Incidence


Incidence is the number of new cases arising in a given period in a specified
population. This information is collected routinely by cancer registries. It
can be expressed as an absolute number of cases per year or as a rate per
100,000 persons per year (see agespecific rate and ASR below).
The rate provides an approximation of the average risk of developing a
cancer.

 Mortality


Mortality is the number of deaths occurring in a given period in a specified
population. It can be expressed as an absolute number of deaths per year or as
a rate per 100,000 persons per year.

 Population at risk


The part of a population which is susceptible to develop a specific cancer. It
is defined on the basis of demographic data, such as place of residence, sex,
age group, etc. Years of risk duration are counted in personyears.

 Agespecific rate


The agespecific rate is calculated simply by dividing the number of new
cancers or cancer deaths observed in a given age category during a given time
period by the corresponding number of person years in the population at risk in
the same age category and time period. For cancer, the result is usually
expressed as an annual rate per 100,000 personyears. In ITACAN, fiveyear age
categories are used (highest group 85+).

 Crude rate


Data on incidence or mortality are often presented as rates. For a specific
tumour and population, a crude rate is calculated simply by dividing the number
of new cancers or cancer deaths observed during a given time period by the
corresponding number of person years in the population at risk. For cancer, the
result is usually expressed as an annual rate per 100,000 persons at risk.

 ASR (agestandardised rate)


An agestandardised rate (ASR) is a summary measure of the rate that a
population would have if it had a standard age structure. Standardisation is
necessary when comparing several populations that differ with respect to age
because age has such a powerful influence on the risk of cancer. The ASR is a
weighted mean of the agespecific rates; the weights are taken from population
distribution of the standard population. The most frequently used
standard population is the World Standard Population. The calculated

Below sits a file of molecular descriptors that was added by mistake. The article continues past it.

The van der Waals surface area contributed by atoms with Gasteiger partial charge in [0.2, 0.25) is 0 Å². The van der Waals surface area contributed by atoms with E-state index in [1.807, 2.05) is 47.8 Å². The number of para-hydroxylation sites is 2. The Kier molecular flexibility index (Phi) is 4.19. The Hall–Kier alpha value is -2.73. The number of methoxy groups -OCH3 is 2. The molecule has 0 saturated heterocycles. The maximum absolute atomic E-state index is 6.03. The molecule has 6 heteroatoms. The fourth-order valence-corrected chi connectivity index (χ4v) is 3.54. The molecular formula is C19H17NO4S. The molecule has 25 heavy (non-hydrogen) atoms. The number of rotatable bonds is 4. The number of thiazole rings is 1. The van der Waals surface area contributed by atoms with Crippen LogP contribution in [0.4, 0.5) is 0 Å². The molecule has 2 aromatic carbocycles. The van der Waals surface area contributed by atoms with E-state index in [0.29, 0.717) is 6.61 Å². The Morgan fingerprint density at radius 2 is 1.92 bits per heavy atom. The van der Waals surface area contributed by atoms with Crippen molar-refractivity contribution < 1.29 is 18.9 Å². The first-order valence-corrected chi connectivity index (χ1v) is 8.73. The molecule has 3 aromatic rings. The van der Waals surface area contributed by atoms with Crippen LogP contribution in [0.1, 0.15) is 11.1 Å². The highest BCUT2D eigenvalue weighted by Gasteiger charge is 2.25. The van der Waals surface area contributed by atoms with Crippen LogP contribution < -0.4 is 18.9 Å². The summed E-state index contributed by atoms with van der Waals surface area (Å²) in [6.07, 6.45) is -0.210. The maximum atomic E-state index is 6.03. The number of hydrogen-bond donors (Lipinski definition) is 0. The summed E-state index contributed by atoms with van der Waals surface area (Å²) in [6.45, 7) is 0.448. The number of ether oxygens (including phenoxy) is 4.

incidence or mortality rate is then called agestandardised incidence or
mortality rate (world). It is also expressed per 100000. The European standard
is often used and ITACAN gives the possibility of also choosing a Italian
standard where the agedistribution is from the Italian population in 2000.


Age distributions of the standard populations used for age
standardisation in ITACAN (per 100,000) 
Age group 
World
ASR (W) 
European
ASR (E) 
Italian
ASR (I) 
04 
12000 
8000 
5900 
59 
10000 
7000 
6600 
1014 
9000 
7000 
6200 
1519 
9000 
7000 
5800 
2024 
8000 
7000 
6100 
2529 
8000 
7000 
6800 
3034 
6000 
7000 
7300 
3539 
6000 
7000 
7300 
4044 
6000 
7000 
7000 
4549 
6000 
7000 
6900 
5054 
5000 
7000 
7400 
5559 
4000 
6000 
6100 
6064 
4000 
5000 
4800 
6569 
3000 
4000 
4100 
7074 
2000 
3000 
3900 
7579 
1000 
2000 
3500 
8084 
500 
1000 
2400 
85+ 
500 
1000 
1900 
Total 
100000 
100000 
100000 

 Cumulative risk


Cumulative incidence/mortality is the probability or risk of individuals getting/dying from the disease within a specified age interval within a time period. For cancer and from age 0, it is expressed as the number of new born children (out of 100) who would be expected to develop/die from a particular cancer before the age of 75, 80 or 85 if they had the rates of cancer observed in the period in the absence of competing causes. Like the age standardised rate, it permits comparisons between populations of different age structures.

 Standard error

The standard error of a rate is a measure of the sampling variability of the
rate.

 Confidence interval

A range of values that has a specified probability of containing the unknown
true rate or trend. The 95% (pvalue = .05) and 99% (pvalue = .01)
confidence intervals are the most commonly used.

 Estimated annual percentage change (EAPC)

The estimated annual percentage change is used to describe the magnitude of
change in the trend on fitting a simple regression model to the log of the ASR.
It is the average annual rate of change in the ASR over the time
period selected.
 Survival

Cancer survival statistics are typically expressed as the proportion of patients alive
at some point subsequent to the diagnosis of their cancer. Relative survival is an
estimate of the percentage of patients who would be expected to survive the effects of
their cancer. Observed survival is the actual percentage of patients still alive at some
specified time after diagnosis of cancer.
Survival of cancer patients in Italy
 Prevalence

Cancer prevalence is defined as the number or percent of people alive on a certain date in a
population who previously had a diagnosis of the disease. It includes new (incidence) and
preexisting cases, and is a function of both past incidence and survival.
Cancer prevalence in Italy